Jump to content

Question about prescriptions

Nurses   (1,212 Views | 25 Replies)

Mywords1 specializes in nursing ethics.

806 Profile Views; 50 Posts

If the  patient wants a strong pain reliever (such as vicodin) for a painful procedure and the doctor refuses it because of possible side effects--though the patient does not experience that ,and the doctor says he is responsible for any after effects--,

is it all right or customary for the primary doctor to prescribe a few tablets

for the patient. Only two times a year?

Share this post


Link to post
Share on other sites

Sour Lemon has 9 years experience.

3 Followers; 4,444 Posts; 33,496 Profile Views

2 hours ago, Mywords1 said:

If the  patient wants a strong pain reliever (such as vicodin) for a painful procedure and the doctor refuses it because of possible side effects--though the patient does not experience that ,and the doctor says he is responsible for any after effects--,

is it all right or customary for the primary doctor to prescribe a few tablets

for the patient. Only two times a year?

Are these two different doctors? I can't tell.

I'm not sure anything is "customary" to the point where it should be expected. Each situation is different. Each patient is different.

The doctor doing the procedure should be the one to decide what drugs are in the patient when the procedure is done. The doctor providing follow-up care would be the one to decide what follow-up care was needed.

I'm been prescribed one tablet of a specific medication on two different occasions, so "small" prescriptions are not unheard of.

Share this post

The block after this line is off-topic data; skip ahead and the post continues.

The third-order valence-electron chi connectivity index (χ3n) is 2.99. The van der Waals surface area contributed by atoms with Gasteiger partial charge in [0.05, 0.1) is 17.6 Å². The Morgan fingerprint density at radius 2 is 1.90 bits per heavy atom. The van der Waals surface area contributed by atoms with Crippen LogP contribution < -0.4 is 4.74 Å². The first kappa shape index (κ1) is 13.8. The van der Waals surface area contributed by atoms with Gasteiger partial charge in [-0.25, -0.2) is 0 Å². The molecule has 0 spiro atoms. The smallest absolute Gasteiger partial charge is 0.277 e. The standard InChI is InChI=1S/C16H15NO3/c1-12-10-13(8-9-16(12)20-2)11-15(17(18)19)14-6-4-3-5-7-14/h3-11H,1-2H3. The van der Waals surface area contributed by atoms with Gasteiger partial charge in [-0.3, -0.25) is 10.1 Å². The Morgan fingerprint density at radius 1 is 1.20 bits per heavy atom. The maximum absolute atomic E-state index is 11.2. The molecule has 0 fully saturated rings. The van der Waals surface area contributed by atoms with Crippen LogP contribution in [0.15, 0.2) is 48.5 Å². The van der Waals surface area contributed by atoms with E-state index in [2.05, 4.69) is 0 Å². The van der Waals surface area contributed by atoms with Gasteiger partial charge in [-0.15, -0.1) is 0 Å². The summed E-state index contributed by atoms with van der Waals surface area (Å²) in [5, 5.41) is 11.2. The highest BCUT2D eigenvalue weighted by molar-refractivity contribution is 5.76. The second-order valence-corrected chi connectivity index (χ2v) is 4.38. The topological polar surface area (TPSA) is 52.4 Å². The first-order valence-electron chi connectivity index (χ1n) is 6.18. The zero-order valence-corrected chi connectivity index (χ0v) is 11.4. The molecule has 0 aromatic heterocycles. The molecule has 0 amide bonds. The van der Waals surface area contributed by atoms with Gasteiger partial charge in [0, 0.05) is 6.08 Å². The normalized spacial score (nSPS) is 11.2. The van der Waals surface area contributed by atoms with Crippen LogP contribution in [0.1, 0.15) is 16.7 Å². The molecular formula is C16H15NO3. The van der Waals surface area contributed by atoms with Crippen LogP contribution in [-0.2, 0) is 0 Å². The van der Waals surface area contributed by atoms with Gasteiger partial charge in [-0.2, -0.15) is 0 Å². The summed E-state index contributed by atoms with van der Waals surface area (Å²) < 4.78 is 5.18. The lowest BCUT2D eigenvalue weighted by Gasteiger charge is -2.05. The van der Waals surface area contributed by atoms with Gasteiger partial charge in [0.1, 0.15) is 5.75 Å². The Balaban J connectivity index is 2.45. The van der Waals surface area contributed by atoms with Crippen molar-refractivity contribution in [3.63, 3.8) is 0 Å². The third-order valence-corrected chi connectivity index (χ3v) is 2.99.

Link to post
Share on other sites

CharleeFoxtrot has 7 years experience as a ADN, RN.

657 Posts; 8,558 Profile Views

5 hours ago, Mywords1 said:

If the  patient wants a strong pain reliever (such as vicodin) for a painful procedure and the doctor refuses it because of possible side effects--though the patient does not experience that ,and the doctor says he is responsible for any after effects--,

is it all right or customary for the primary doctor to prescribe a few tablets

for the patient. Only two times a year?

 

Is it all right? You'd have to pose that question to your PCP. 

But IMO it's not the PCP's job to prescribe narcotics for pain caused by another doctor's procedure. In fact, in our office it is the rule to refer the patient back to doctor that did the procedure. This is in part due to the prescribing laws in the state where I practice. 

Share this post


Link to post
Share on other sites

KatieMI has 6 years experience as a BSN, MSN, RN and specializes in ICU, LTACH, Internal Medicine.

2 Followers; 1 Article; 2,564 Posts; 43,473 Profile Views

4 hours ago, Sour Lemon said:

 

I'm not sure anything is "customary" to the point where it should be expected. Each situation is different. Each patient is different

The doctor doing the procedure should be the one to decide what drugs are in the patient when the procedure is done. The doctor providing follow-up care would be the one to decide what follow-up care was needed.

It might be so in the book, but oversight rules are so strict nowadays that it is very common for PCPs to prescribe short term courses of controlled substances after (and before as well) procedures. In fact, many surgeons do not even have DEA numbers, preferring to stay out of trouble. Of course, by this they put PCPs into the hot pot, but who cares. 

Also, if a patient needs chronic controlled substance and has "controls agreement" paperwork signed with the provider A, then it is illegal for that patient to obtain and fill scripts for controlled substances from anyone else but the said provider A. Such scripts are immediately "flagged" by pharmacists, can be denied, provider who signed the script can be reported directly to authorities, etc. The exclusions are possible, but rules are so awfully complicated and restrictive that no one in right mind will do a step in that direction. The rules were developed to stop "docs shopping", but in reality they just make lives of many patients literally not much worthy of continuing them. I followed quite a few buprenorphine or methadone "supported" patients (I.e. opioid addicts who already fought addiction itself and now are on possibly life long "pharmacologic support" for prevention of recurrence) in hospice because enrolling them there was the only way to give them additional  pain killers and anxyolitics they needed for, say, going through cancer treatment with >90% chance to cure them completely.